You may have heard of the varying types of business structures, including – but not limited to – sole proprietorship, limited liability corporation (LLC), S-Corp, and C-Corp. Choices can be mind-boggling.
Connect with your tax consultant or attorney to help you decide the best structure for your business. Our agent recruiting team is also available to answer any general questions you might have about becoming a new agent.
Bookkeeping and Tax Deductions
Taxes are paid on income earned. You can reduce the amount of income taxes you owe by claiming deductions (or "write-offs") available to you or your small business.
Essentially, deductions lower your tax bill. But they need to fit the IRS criteria for a tax deduction. Sometimes, those expenses are directly related to running a business, while others are more personal deductions. This list from Bench.co outlines the most common deductions available to small businesses. Still, Armstrong recommends consulting with your tax advisor or CPA before claiming a deduction on your tax return.
Be prepared to keep meticulous records! More on audits below.
Writing Off Startup Costs
You may have heard that initial startup expenses related to small businesses can be tax-deductible. Yes, but the IRS only allows you to deduct up to $5,000 in business startup costs and up to $5,000 in organizational costs if your total startup costs are $50,000 or less. One of the benefits of freight agency ownership is the low overall startup costs – all you need is a home office, a computer, a phone, and an internet connection, and you are ready to begin. So, be sure to check with a tax professional before deducting any initial startup expenses.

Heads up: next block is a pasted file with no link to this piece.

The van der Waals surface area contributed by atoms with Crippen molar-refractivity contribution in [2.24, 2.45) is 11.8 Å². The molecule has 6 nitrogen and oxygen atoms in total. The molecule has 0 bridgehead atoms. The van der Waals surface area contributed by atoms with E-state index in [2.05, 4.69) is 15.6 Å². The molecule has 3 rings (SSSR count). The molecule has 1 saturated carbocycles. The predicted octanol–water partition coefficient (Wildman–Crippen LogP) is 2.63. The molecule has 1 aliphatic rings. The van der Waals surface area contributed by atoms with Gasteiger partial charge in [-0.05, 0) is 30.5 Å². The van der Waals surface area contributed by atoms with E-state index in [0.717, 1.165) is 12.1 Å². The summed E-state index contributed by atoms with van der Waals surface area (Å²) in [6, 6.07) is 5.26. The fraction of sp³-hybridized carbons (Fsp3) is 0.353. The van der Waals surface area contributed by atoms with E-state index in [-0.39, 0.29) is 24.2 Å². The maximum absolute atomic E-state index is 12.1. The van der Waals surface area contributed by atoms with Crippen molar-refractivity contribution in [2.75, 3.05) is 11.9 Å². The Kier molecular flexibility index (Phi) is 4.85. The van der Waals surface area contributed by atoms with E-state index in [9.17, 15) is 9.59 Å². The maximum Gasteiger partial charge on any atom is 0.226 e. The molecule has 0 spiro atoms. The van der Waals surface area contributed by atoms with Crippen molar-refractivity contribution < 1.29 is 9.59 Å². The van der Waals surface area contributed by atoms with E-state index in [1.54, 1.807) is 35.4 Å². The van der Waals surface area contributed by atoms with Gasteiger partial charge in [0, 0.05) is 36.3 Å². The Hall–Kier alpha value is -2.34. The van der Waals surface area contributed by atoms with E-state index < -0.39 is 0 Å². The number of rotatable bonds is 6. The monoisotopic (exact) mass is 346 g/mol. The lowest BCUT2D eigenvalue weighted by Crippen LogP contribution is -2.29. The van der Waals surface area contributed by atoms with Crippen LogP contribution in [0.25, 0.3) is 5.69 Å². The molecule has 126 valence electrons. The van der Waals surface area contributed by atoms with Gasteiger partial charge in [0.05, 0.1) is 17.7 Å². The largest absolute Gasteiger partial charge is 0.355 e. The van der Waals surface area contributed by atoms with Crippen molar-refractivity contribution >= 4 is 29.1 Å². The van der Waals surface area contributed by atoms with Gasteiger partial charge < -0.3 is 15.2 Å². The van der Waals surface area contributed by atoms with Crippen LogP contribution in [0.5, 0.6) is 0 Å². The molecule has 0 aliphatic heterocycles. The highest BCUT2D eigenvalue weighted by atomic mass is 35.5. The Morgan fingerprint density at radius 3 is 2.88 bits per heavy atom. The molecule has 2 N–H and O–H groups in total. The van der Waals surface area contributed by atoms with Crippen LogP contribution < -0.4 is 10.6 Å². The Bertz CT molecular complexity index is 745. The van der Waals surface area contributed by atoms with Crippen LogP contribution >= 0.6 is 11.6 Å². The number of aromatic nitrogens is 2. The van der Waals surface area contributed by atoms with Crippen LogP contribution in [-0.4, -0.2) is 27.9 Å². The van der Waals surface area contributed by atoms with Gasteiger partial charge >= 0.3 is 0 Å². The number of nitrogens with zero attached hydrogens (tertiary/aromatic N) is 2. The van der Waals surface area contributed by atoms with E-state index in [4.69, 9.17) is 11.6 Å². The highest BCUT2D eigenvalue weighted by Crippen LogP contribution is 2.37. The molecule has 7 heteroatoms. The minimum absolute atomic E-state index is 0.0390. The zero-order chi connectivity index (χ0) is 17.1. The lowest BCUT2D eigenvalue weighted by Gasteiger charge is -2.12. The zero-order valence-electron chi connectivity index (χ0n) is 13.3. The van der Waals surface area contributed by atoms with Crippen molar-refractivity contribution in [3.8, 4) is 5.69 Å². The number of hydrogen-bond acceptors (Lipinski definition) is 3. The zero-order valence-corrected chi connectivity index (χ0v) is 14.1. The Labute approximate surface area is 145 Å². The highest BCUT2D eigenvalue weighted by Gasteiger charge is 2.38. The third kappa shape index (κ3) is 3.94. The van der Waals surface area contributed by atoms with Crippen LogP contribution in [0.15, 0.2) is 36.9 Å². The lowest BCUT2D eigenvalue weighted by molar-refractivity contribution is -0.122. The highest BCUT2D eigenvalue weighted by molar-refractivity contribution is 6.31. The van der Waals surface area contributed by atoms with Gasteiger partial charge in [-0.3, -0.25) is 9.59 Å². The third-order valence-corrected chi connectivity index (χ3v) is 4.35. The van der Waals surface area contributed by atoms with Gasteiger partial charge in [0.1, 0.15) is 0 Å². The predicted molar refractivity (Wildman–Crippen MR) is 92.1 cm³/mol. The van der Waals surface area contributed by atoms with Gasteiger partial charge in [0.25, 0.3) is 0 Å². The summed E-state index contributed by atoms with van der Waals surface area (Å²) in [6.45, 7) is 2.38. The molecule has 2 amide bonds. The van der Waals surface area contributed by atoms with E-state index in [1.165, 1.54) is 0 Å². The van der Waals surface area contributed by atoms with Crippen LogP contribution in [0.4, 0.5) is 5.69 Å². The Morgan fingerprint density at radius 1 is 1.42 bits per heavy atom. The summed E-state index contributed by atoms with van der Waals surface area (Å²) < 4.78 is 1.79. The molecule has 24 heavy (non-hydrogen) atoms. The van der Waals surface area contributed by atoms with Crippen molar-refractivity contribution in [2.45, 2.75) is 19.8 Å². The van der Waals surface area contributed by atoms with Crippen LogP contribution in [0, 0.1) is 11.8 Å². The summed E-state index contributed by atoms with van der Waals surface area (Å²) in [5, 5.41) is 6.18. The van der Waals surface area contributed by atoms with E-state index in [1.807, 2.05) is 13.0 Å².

Paying Taxes on Commissions
Independent freight agents typically earn all of their income on commissions – payments you receive in exchange for accomplishing a specific goal, making a sale, or completing a transaction. At Armstrong, our agent owners earn up to 75% commissions in addition to a new agent bonus. You will need to report your commissions annually. A reputable tax advisor can show you where and how to document your commissions.
Paying Taxes Quarterly
It's easy to focus on April 15th as "Tax Day." Unfortunately, it's a common misconception that the IRS accepts lump-sum payments at year-end. If you are an independent contractor or self-employed worker, you must file quarterly taxes. Unlike W-2 workers whose employers withhold income taxes, there is no automatic withholding method for independent contractors' income. Figuring out your quarterly tax payments can be challenging, but it's essential. If you avoid them, you'll be hit with a considerable fee come tax time. This TurboTax post reviews truths, myths, and scheduling guidelines associated with quarterly tax payments. Check with a tax professional to ensure you understand your quarterly payment schedule and the estimated amount owed.